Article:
The six winners of the Nike: On Air contest – hailing from New York City, London, Paris, Seoul, Shanghai, and Tokyo – recently flew to Nike World Headquarters to take the next step in their sneaker design journey. At Nike WHQ, each winner had the chance to refine their shoes with a team of footwear designers, materials and color designers, and developers who collectively pored over the designs in individual teams. But before all of that, the moment of truth was revealed in a surprise first-look at their samples.
“When we were first told that our samples were in the next room, my first reaction was, “I’m going to faint,’” joked Gabrielle Serrano, winner of the NYC vote and designer of the Air Max 98 La Mezcla. “But then they led us to our samples, and I saw it for the first time. I felt like my head exploded. What I drew was actually in my hands."
Months of effort from the winners culminated in the big reveal, and their even bigger reactions. But they quickly discovered that the process behind bringing a shoe to life is bigger still. The On Air winners were able to see firsthand the thorough steps involved in creating a top-flight product, from idea to prototype to completion. The product design workshops earlier this year were only the first step. The next phase included sessions at Nike WHQ with Nike teams in product development, who helped the winners refine their designs to hold up to the practical challenges of everyday wear.
"The shoe-making process is complex, but not in the way people expect,” says Dylan Raasch, Senior Creative Director of Nike Air Max. “Taking a story from 2D to 3D requires a different way of thinking to help the story become fully realized. The On-Air winners had to do this quickly, but each one created a design that brought their authentic stories to life.”
While that creative process will continue for the winners in the months to come as they perfect their shoes, their sample reveal at Nike WHQ showed the sheer scope of the steps involved in crafting their dream into a reality.
“Before this journey, I was not aware of these details behind the design process,” says Yuta Takuman, winner of the Tokyo vote and the designer of the Air Max 1 Tokyo Maze. “But now, I know more about the behind-the-scenes story of what it takes to make just one shoe, and it gives me a new perspective. There are so many different things that you have to think about.”
The inspiration came from both sides. As Nike designers and developers sat down with the winners and tinkered with the samples together, the Nike footwear teams were spurred on by the new creative energy put into the time-tested silhouettes.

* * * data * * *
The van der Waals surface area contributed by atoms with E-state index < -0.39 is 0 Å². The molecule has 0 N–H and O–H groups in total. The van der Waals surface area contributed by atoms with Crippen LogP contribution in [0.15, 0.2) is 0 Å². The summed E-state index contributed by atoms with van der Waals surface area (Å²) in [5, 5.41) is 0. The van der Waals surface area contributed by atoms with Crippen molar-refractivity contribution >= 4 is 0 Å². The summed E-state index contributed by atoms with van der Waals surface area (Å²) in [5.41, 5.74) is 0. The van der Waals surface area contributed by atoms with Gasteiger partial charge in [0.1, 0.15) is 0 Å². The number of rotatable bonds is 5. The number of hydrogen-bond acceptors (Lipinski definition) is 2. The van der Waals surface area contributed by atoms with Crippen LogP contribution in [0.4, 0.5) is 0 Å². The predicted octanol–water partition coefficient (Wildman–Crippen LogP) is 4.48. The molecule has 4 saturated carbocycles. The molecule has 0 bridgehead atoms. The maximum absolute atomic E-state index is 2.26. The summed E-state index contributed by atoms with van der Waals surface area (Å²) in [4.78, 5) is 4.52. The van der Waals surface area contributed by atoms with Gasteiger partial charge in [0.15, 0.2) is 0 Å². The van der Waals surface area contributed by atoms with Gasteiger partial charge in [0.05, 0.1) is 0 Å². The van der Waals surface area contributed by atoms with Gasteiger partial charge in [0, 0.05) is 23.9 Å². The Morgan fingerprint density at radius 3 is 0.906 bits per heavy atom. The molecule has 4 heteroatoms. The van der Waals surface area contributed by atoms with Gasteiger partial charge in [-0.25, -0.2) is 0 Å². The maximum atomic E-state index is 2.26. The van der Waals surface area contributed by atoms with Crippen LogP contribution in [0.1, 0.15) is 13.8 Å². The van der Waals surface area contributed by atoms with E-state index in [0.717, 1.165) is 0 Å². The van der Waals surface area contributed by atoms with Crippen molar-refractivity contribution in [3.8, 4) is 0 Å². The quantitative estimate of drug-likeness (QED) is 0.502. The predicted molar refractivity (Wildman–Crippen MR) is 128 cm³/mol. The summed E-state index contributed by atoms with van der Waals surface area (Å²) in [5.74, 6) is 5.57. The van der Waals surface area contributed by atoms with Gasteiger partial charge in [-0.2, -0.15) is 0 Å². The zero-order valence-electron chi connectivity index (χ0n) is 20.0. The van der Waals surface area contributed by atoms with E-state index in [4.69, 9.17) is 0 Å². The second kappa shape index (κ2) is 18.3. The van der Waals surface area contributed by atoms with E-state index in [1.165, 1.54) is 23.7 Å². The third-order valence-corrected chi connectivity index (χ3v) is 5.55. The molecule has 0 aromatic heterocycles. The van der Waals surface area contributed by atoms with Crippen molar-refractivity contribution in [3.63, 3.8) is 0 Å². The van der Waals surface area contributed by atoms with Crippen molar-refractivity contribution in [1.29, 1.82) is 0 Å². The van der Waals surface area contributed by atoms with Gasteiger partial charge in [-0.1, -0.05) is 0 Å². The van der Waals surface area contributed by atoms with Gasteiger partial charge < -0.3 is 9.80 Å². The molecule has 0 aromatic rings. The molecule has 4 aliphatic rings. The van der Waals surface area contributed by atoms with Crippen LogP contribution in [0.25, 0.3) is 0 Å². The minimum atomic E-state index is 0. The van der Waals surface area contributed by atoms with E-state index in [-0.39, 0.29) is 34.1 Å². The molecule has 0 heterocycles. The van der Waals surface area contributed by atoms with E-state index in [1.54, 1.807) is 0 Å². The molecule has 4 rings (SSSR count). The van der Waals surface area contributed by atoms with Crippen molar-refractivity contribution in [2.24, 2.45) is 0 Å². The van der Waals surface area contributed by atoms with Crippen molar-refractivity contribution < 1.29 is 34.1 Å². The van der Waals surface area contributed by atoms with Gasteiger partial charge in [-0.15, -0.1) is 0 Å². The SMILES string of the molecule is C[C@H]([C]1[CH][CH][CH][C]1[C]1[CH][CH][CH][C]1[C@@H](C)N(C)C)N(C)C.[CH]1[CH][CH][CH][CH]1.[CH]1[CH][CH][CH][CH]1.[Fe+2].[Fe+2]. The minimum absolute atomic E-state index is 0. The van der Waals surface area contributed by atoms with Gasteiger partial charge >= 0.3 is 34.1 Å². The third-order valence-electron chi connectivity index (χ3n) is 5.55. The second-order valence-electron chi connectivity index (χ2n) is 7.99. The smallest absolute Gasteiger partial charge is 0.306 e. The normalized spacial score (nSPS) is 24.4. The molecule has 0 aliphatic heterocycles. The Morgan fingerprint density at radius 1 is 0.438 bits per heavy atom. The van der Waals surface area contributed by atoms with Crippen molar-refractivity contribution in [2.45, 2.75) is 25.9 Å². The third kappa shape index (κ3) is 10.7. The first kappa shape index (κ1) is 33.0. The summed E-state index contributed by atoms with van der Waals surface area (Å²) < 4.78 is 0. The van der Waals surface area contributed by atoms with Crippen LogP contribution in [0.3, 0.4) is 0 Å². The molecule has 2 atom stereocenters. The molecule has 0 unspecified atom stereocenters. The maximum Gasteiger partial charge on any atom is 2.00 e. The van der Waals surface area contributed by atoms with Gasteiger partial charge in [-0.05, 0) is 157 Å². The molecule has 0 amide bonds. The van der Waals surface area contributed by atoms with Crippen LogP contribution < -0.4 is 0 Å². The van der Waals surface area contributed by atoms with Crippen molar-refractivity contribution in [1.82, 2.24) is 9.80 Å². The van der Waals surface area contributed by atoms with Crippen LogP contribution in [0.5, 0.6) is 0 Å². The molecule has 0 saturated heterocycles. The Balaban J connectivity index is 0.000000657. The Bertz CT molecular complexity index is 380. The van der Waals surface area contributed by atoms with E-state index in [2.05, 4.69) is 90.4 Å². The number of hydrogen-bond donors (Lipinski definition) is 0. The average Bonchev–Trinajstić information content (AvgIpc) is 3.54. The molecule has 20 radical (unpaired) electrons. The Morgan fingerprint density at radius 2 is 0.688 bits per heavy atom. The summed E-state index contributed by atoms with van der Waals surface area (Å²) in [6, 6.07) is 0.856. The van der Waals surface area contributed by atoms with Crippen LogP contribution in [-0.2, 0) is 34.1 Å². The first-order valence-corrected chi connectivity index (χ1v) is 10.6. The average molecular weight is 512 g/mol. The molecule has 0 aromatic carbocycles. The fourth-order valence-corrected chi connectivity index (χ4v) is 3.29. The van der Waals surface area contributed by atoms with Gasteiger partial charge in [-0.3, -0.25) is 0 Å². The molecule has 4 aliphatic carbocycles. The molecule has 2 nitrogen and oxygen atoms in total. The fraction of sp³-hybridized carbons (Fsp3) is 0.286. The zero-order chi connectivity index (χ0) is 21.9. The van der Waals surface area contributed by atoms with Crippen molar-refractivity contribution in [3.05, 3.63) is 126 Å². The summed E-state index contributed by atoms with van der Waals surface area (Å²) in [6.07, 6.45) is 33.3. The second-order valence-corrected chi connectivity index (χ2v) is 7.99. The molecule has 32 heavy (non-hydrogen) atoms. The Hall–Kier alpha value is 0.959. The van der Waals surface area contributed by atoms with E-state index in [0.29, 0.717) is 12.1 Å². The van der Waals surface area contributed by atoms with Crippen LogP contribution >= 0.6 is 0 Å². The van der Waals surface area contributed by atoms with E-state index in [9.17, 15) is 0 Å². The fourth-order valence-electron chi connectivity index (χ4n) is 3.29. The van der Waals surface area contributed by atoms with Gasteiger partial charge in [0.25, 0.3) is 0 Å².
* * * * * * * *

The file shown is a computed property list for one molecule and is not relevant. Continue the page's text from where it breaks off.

“What the design teams and development teams found to be so energizing was the attention to detail that the winners pay to our products,” says Reggie Hunter, Product Line Manager for Nike Air Max. “All of the separate components were considered, from the outsole designs, to what the sockliner looked like. It’s refreshing to see how passionate they are about detail, and you saw it as they looked at their shoes.”
The next phase of the journey will pair the winners with their mentors, along with members from Nike’s marketing team, to uncover the narrative in their designs. For these winners, their On Air paths toward the ultimate goal – a final shoe – are still unfolding.
Here's what the winners had to say upon seeing their shoe samples
Read Below For The May Announcement on the Winning Shoes, Titled, "Meet the Winners — and Shoes — of the 2018 Nike: On Air Vote"
Beginning May 8, sneaker enthusiasts across the world voted for six of their favorite shoe designs out of 18 international finalists of this year’s Nike: On Air contest. Followers casted hundreds of thousands of votes over the course of the voting window. Here’s your first look at this year’s winners and their designs.
New York City
These six winners will take their next steps in their Nike On Air journeys in July when they visit the Nike World Headquarters in Beaverton, Oregon, to meet with teams in product development and marketing. Follow Nike.com/OnAir for more information.
Click here to see the designs of the 18 finalists.